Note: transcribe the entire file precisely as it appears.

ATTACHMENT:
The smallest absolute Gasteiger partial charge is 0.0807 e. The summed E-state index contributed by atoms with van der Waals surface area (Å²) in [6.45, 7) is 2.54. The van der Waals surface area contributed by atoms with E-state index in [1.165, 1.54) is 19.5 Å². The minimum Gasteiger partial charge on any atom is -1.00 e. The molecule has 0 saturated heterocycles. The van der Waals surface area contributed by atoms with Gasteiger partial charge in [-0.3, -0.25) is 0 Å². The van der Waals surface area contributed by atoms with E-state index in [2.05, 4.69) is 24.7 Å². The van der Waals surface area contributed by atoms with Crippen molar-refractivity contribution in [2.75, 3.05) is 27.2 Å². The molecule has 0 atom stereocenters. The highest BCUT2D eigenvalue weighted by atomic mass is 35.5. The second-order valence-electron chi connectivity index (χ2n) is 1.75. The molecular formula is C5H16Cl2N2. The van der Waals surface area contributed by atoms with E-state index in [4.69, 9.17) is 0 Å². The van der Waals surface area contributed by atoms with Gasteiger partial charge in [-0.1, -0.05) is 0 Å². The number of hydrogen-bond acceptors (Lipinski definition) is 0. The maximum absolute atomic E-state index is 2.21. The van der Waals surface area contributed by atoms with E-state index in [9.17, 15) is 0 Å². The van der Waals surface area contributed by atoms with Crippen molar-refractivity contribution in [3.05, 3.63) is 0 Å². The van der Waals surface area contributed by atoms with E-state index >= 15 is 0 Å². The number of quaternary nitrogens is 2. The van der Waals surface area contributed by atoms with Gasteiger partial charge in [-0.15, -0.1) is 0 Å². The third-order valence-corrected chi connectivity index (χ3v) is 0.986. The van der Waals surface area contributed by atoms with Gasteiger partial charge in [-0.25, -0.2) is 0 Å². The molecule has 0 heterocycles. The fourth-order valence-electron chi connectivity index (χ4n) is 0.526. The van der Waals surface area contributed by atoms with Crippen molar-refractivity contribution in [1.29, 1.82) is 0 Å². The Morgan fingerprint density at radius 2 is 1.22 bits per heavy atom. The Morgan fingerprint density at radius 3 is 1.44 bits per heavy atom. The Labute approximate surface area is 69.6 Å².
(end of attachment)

The smallest absolute Gasteiger partial charge is 0.0807 e. The summed E-state index contributed by atoms with van der Waals surface area (Å²) in [6.45, 7) is 2.54. The van der Waals surface area contributed by atoms with E-state index in [1.165, 1.54) is 19.5 Å². The minimum Gasteiger partial charge on any atom is -1.00 e. The molecule has 0 saturated heterocycles. The van der Waals surface area contributed by atoms with Gasteiger partial charge in [-0.3, -0.25) is 0 Å². The van der Waals surface area contributed by atoms with E-state index in [2.05, 4.69) is 24.7 Å². The van der Waals surface area contributed by atoms with Crippen molar-refractivity contribution in [2.75, 3.05) is 27.2 Å². The molecule has 0 atom stereocenters. The highest BCUT2D eigenvalue weighted by atomic mass is 35.5. The second-order valence-electron chi connectivity index (χ2n) is 1.75. The molecular formula is C5H16Cl2N2. The van der Waals surface area contributed by atoms with E-state index in [4.69, 9.17) is 0 Å². The van der Waals surface area contributed by atoms with Gasteiger partial charge in [-0.1, -0.05) is 0 Å². The number of hydrogen-bond acceptors (Lipinski definition) is 0. The maximum absolute atomic E-state index is 2.21. The van der Waals surface area contributed by atoms with E-state index in [9.17, 15) is 0 Å². The van der Waals surface area contributed by atoms with Crippen molar-refractivity contribution in [3.05, 3.63) is 0 Å². The van der Waals surface area contributed by atoms with E-state index >= 15 is 0 Å². The number of quaternary nitrogens is 2. The van der Waals surface area contributed by atoms with Gasteiger partial charge in [-0.15, -0.1) is 0 Å². The third-order valence-corrected chi connectivity index (χ3v) is 0.986. The van der Waals surface area contributed by atoms with Gasteiger partial charge in [-0.25, -0.2) is 0 Å². The molecule has 0 heterocycles. The fourth-order valence-electron chi connectivity index (χ4n) is 0.526. The van der Waals surface area contributed by atoms with Crippen molar-refractivity contribution in [1.29, 1.82) is 0 Å². The Morgan fingerprint density at radius 2 is 1.22 bits per heavy atom. The Morgan fingerprint density at radius 3 is 1.44 bits per heavy atom. The Labute approximate surface area is 69.6 Å².